Premiere of Karole Armitage's "Mechanics of the Dance Machine." Photo by Yi-Chun Wu.
I remember when I was still writing dance criticism, I was reviewed a production of "Don Quixote" performed to a recorded score. What a shame, cried the local critic the next morning, that a lack of orchestra made the production fail completely as a result! My review briefly touched on this aspect of the performance as well, lamenting that with a live orchestra and seasoned conductor, the dancers could have breathed more life into the production. What a shame this decision was made probably due to budgetary reasons; what a brighter gem the company would be with increased funding!
While in the past, art criticism's main focus was quality control, the role of the critic must be expanded to reflect the current arts climate. Critics are chosen based on not only their writing skill, but by the fact that they present a point of view that promotes engagement. A good critic must be mindful of educating the public of what to see and how to see it. A good review should promote discussion and persuade the reader to engage in the art, good or bad. A strong criticism should cause the reader to think for themselves.
Ticket sales for dance are lower across all genres this year than the year before. Donations are also lower, and with talks of capping charitable donations, our industry may fail our current professionals, stunt the growth of new artists, audiences, and potential arts leaders alike. Worse yet, our companies are folding because they are not able to financially support the pursuit of their missions.
To all critics: I'm not asking you to be kind. That does no services to our community. However, I ask that you consider your role in the community and the power your words have over the common reader or the new audience member:
- Is educating the less experienced audience member a part of your point of view? Is that important?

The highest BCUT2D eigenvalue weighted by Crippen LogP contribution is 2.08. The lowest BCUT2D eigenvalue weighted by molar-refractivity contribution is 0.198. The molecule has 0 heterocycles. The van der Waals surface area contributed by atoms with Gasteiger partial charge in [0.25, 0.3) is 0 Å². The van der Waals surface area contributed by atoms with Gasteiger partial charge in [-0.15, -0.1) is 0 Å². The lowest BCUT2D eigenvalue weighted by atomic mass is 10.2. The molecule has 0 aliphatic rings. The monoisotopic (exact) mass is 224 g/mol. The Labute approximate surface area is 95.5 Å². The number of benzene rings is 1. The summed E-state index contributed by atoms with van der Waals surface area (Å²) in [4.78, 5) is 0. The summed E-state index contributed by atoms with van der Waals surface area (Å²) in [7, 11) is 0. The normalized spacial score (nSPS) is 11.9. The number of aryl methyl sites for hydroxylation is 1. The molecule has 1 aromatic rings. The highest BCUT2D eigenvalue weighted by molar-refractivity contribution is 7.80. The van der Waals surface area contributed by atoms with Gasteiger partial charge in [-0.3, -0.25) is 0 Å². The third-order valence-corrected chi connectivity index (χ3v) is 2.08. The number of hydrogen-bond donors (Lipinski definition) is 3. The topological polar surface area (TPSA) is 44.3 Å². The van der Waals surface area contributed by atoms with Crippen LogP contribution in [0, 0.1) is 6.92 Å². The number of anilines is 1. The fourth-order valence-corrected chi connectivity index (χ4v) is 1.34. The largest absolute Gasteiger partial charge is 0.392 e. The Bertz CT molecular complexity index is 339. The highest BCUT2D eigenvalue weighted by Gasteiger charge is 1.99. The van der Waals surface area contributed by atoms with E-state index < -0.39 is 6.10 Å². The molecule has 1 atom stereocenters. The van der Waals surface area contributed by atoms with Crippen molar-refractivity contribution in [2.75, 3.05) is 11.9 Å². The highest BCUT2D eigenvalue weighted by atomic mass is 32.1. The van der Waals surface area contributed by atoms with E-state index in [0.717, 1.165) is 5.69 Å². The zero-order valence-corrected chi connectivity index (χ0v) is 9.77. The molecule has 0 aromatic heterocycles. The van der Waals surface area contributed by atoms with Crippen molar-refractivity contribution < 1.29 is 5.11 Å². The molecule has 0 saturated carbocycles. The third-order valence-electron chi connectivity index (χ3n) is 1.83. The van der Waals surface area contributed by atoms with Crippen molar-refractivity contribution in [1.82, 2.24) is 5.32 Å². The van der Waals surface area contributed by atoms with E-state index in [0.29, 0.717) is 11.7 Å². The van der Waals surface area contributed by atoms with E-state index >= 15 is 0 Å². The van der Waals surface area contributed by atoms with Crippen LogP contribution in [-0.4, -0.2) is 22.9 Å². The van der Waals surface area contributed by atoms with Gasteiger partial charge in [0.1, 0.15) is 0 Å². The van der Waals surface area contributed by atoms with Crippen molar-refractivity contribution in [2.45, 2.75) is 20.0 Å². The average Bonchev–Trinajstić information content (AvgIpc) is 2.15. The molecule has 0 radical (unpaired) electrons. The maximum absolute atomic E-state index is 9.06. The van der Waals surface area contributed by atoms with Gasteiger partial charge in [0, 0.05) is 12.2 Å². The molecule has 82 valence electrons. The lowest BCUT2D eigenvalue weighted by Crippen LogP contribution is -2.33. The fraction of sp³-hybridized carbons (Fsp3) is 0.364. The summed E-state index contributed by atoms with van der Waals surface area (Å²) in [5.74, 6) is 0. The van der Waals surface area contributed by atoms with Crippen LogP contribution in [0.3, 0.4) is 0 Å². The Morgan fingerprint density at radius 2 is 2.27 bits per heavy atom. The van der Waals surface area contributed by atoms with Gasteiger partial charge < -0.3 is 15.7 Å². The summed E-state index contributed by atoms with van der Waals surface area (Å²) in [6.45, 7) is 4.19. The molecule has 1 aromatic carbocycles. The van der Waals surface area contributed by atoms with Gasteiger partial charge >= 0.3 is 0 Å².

- Does your review provide constructive criticism to the production, while making commentary within a larger context?
- Does your review engage the larger community and promote discussion and engagement?
With the rise of social media and blogging, it seems like anyone can have an opinion, which I think is empowering for the audience and a fantastic development for our field. A review today can even be under 140 characters (a personal reference: a recent nod on twitter for the world premiere of "Mechanics of the Dance Machine" from @KnowlandMcQ: "Fiery, ill at ease, intrigued resistance with captivating visually designed predators") The community is small, and we need to all need to strive to continuously reach our audiences while self reflecting on our artistic product in order to strengthen our industry. As a critic, your most important role is not to judge, but to engage in this process and help others form their own opinions. If the production is so terrible it warrants a scathing review that does not promote further inquiry, then the writing has failed as well. On the other side, I know from personal experience how good it feels to see a great work and then rave about what I saw and why I liked it, but the real excitement comes from prompting an interesting discussion about art in a personal context for my readers. In my humble opinion: that is your main assignment!
Follow Phil Chan on Twitter: www.twitter.com/philschan